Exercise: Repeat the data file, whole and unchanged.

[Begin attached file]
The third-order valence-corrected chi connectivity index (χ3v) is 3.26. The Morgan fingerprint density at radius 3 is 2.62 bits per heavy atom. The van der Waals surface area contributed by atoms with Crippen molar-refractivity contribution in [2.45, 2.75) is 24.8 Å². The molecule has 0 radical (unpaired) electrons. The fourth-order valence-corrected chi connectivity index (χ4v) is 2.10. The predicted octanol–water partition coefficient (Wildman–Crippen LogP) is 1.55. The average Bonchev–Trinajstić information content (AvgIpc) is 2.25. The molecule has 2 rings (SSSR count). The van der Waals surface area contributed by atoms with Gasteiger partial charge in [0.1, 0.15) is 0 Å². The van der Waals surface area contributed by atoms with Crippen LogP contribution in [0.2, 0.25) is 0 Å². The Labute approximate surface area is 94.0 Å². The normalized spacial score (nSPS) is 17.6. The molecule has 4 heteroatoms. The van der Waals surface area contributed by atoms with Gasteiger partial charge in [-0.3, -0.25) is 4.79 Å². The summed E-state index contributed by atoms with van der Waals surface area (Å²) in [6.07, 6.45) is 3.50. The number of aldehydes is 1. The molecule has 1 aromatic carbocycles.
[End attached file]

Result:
The third-order valence-corrected chi connectivity index (χ3v) is 3.26. The Morgan fingerprint density at radius 3 is 2.62 bits per heavy atom. The van der Waals surface area contributed by atoms with Crippen molar-refractivity contribution in [2.45, 2.75) is 24.8 Å². The molecule has 0 radical (unpaired) electrons. The fourth-order valence-corrected chi connectivity index (χ4v) is 2.10. The predicted octanol–water partition coefficient (Wildman–Crippen LogP) is 1.55. The average Bonchev–Trinajstić information content (AvgIpc) is 2.25. The molecule has 2 rings (SSSR count). The van der Waals surface area contributed by atoms with Gasteiger partial charge in [0.1, 0.15) is 0 Å². The van der Waals surface area contributed by atoms with Crippen LogP contribution in [0.2, 0.25) is 0 Å². The Labute approximate surface area is 94.0 Å². The normalized spacial score (nSPS) is 17.6. The molecule has 4 heteroatoms. The van der Waals surface area contributed by atoms with Gasteiger partial charge in [-0.3, -0.25) is 4.79 Å². The summed E-state index contributed by atoms with van der Waals surface area (Å²) in [6.07, 6.45) is 3.50. The number of aldehydes is 1. The molecule has 1 aromatic carbocycles.